thanks as always for any time and assistance.

M

Hi everyone!

This is my first attempt to get competent critique about my font. So please, Don’t beat me up too hard :)
I will be very appreciated about any critics and comments.
My first serif typeface I am trying to make a little bit retro, fashy, but contemporary.
It has 5 different serif shapes depending on the position of prominent parts of letters (maybe a little bit too complicated, but I like it).
I know there are still many things to work on and improve, but the main parts I am really not sure about are sharp ends of stems. The stems are the only parts without any serifs and I guess it makes the whole face unusual.
Please look at PDF files attached below.
I made the stems a little bit out of the baseline to prevent them to look shorter than next letters, but I think it still looks wired at large points. At sample "i" looks longer than next "l" and so on.. . May be I made them too sharp or too long? Is there any way to do not change the shape? Or may be I need to make the bottom parts of letters more consequent? Or it is Okay?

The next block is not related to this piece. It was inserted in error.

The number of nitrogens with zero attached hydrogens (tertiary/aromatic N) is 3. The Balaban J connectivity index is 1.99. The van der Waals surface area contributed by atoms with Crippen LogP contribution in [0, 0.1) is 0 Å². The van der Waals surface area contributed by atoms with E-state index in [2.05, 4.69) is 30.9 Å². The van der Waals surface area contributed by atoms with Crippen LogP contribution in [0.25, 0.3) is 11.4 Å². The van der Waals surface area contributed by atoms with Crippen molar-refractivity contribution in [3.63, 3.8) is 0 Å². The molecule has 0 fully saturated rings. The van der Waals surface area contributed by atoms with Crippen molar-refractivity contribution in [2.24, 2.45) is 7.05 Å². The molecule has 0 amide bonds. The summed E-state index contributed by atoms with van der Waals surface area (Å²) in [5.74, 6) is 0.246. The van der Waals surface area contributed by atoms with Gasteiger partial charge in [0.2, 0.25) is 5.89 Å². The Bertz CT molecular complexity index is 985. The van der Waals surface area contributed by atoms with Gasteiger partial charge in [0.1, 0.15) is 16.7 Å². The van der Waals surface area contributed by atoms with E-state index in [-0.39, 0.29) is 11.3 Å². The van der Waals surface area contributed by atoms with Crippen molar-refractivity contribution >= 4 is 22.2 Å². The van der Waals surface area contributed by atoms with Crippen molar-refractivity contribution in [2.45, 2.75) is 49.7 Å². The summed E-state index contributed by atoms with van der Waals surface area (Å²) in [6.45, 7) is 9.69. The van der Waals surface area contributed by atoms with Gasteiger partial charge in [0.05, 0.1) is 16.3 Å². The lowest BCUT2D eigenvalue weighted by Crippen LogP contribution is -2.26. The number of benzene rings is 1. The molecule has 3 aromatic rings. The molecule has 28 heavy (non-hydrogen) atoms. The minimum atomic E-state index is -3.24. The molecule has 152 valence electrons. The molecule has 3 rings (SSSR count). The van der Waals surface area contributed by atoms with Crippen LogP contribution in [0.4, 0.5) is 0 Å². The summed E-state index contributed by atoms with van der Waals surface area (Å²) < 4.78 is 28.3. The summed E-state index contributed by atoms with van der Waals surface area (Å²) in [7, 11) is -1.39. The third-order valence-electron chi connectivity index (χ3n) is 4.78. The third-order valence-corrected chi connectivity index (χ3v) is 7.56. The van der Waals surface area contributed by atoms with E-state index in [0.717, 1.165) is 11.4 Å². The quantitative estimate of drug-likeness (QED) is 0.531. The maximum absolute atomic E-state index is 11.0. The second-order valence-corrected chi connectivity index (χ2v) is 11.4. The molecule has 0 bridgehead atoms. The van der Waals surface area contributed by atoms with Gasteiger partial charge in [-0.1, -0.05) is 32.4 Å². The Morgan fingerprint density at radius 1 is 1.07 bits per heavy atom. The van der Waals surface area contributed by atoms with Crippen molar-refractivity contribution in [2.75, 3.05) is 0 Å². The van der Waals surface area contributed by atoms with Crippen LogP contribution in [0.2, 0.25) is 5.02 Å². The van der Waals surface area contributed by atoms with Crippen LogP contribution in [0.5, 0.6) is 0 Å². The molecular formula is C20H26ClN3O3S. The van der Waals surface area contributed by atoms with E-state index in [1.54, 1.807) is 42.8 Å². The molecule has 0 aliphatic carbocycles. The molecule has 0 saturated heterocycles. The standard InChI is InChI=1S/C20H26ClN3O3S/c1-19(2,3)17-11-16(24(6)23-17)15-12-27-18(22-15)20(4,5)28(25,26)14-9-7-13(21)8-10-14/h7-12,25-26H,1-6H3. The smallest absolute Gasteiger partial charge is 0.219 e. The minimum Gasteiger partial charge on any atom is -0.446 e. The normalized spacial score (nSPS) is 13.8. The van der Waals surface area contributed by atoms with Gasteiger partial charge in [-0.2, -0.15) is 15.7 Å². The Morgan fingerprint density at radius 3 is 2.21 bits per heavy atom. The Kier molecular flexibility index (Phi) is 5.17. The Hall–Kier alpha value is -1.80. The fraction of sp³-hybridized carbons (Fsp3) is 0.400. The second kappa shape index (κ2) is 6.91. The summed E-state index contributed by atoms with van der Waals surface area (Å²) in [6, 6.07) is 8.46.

I need your opinions.

Thank you for your time and responce!

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LTC Italian Old Style was originally released by P22/Lanston Type Company in 2006. The font, based on Frederic Goudy's interpretation of Nicholas Jenson's Roman face as well as other Renaissance Roman faces, has been newly updated by James Grieshaber for the Lanston Type Company. LTC Italian Old Style Pro is now offered as a pro font family containing 4 styles- Regular, Italic, Light and Light Italic. OpenType features include the original ligatures, small caps and expanded language coverage. The Roman styles, Regular and Light, also welcome the addition of ornaments.

LTC Italian Old Style Pro